10

Charles Lloyd: Tone Poem

Eric Gudas BY

Sign in to view read count
Charles Lloyd: Tone Poem
Charles Lloyd and The Marvels' April 2017 performance at UCLA's Royce Hall, with guest vocalist Lucinda Williams, was nothing but highlights—from Lloyd's dance moves across the stage as one or other of his bandmates soloed, to Williams' impassioned performances on such songs as Bob Dylan's "Masters of War" and Jimi Hendrix's "Angel." They also played a song by The Beach Boys. ("In My Room"). But the night really got going when the band played about fifteen minutes of Ornette Coleman material, shifting from a reverent version of "Peace" to an extended rendition of "Ramblin,'" the great rhythm-and-blues inflected song that Lloyd himself, in his short-lived mid-1960s quartet with Gabor Szabo, covered as "Goin' to Memphis," and which provided an occasion for Lloyd and his Marvels—Bill Frisell on guitar, Greg Leisz on pedal steel, bassist Reuben Rogers on bass, and drummer Eric Harland—to rock the rafters in an auditorium where, with an equally packed house, Coleman himself performed in 2010. As it turns out, Lloyd and the Marvels were warming up for 2021's Tone Poem (Blue Note), which kicks off with "Peace" and a shorter, but no less incendiary, rendition of "Ramblin.'"

With the Marvels, Lloyd seems be circling back around the repertoire of his quartet with Szabo: on its first outing, I Long To See You (Blue Note, 2016) the former group played a sizzling version of "Of Course, Of Course," the title song of the Lloyd-Gabor unit's only album; while on Tone Poem, in addition to summoning "Ramblin'" / "Goin' to Memphis," Lloyd and company revisit Gabor's serpentine, restless composition, "Lady Gabor," which the two musicians first played near the end of their tenure in drummer Chico Hamilton's group and continued to perform live circa 1965, as documented on their recorded performances with Ron Carter and Pete La Roca, released as Charles Lloyd: Manhattan Stories (Resonance Records, 2014).

None of the Marvels—an ensemble of all-stars—is a stand-in for members of Lloyd's 1965 quartet; nevertheless, Frisell and Leisz, with their stringed instruments, provide a tangle of sound in and out of which Lloyd's flute weaves, hypnotically, while Rogers and Harland deepen the song's rhythmic mysteries. "Lady Gabor" is the "Dark Star" of '60s jazz, but it might be more accurate to call "Dark Star" the "Lady Gabor" of psychedelic rock—especially since Lloyd also played Gabor's opus with his better-known quartet of the late '60s in mainstream rock venues and pop music festivals. The version on Tone Poem is not a throwback, however, but a renewal for the twenty-first century. Although Lloyd solos memorably on "Lady Gabor," on the title song, and elsewhere on Tone Poem, the sound he and the Marvels achieve doesn't rely on any one individual's playing. Lloyd can rivet this listener's attention by simply— simply—playing a song's melody line, as he does on a rendition of Leonard Cohen's "Anthem." There's music for everyone on Tone Poem; and by "everyone" that doesn't mean jazz listeners only, but every human being.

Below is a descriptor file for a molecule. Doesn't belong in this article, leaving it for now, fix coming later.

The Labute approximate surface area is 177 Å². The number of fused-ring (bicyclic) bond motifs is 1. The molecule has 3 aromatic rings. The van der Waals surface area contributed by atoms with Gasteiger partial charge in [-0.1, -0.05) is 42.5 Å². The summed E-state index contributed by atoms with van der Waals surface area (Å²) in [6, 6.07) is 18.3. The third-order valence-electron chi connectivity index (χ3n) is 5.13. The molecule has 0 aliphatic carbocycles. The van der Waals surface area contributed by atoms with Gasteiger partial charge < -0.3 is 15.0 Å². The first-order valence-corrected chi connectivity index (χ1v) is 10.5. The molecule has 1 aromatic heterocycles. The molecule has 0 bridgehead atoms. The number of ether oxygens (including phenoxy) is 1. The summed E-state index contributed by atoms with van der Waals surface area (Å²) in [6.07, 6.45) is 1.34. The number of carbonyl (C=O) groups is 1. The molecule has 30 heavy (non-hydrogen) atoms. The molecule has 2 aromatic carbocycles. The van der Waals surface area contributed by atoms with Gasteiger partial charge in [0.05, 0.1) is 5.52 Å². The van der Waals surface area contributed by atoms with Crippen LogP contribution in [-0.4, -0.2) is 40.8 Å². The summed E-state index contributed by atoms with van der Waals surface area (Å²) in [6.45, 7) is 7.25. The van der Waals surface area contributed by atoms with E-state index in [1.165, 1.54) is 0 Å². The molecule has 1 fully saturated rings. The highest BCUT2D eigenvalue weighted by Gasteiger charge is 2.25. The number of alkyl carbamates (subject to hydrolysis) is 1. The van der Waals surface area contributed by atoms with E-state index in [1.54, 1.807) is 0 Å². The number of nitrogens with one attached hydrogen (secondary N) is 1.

Track Listing

Peace; Ramble; Anthem; Dismal Swamp; Tone Poem; Monk's Mood; Ay Amor (Live); Lady Gabor; Peace.

Personnel

Charles Lloyd: saxophone; Bill Frisell: guitar, electric; Greg Leisz: guitar, steel; Eric Harland: drums; Rueben Rogers: bass.

Album information

Title: Tone Poem | Year Released: 2021 | Record Label: Blue Note Records

Post a comment about this album

Watch

Tags

Shop Amazon

More

Live!
Chick Corea Akoustic Band with John Patitucci &...
Detail - 90
Frode Gjerstad / Kent Carter / John Stevens
Tri-Cycle
Alex Jenkins Trio
Chartreuse
Gaetano Letizia
Within Us
Chuck Owen
Close to Home
Ari Erev
Up & Down, Sideways
Jon Raskin Quartet

Popular

Pure
Robben Ford
Absence
Terence Blanchard featuring The E-Collective
En Attendant
Marcin Wasilewski Trio
Station Three
Quartet Diminished
The Garden
Rachel Eckroth

Get more of a good thing

Our weekly newsletter highlights our top stories and includes your local jazz events calendar.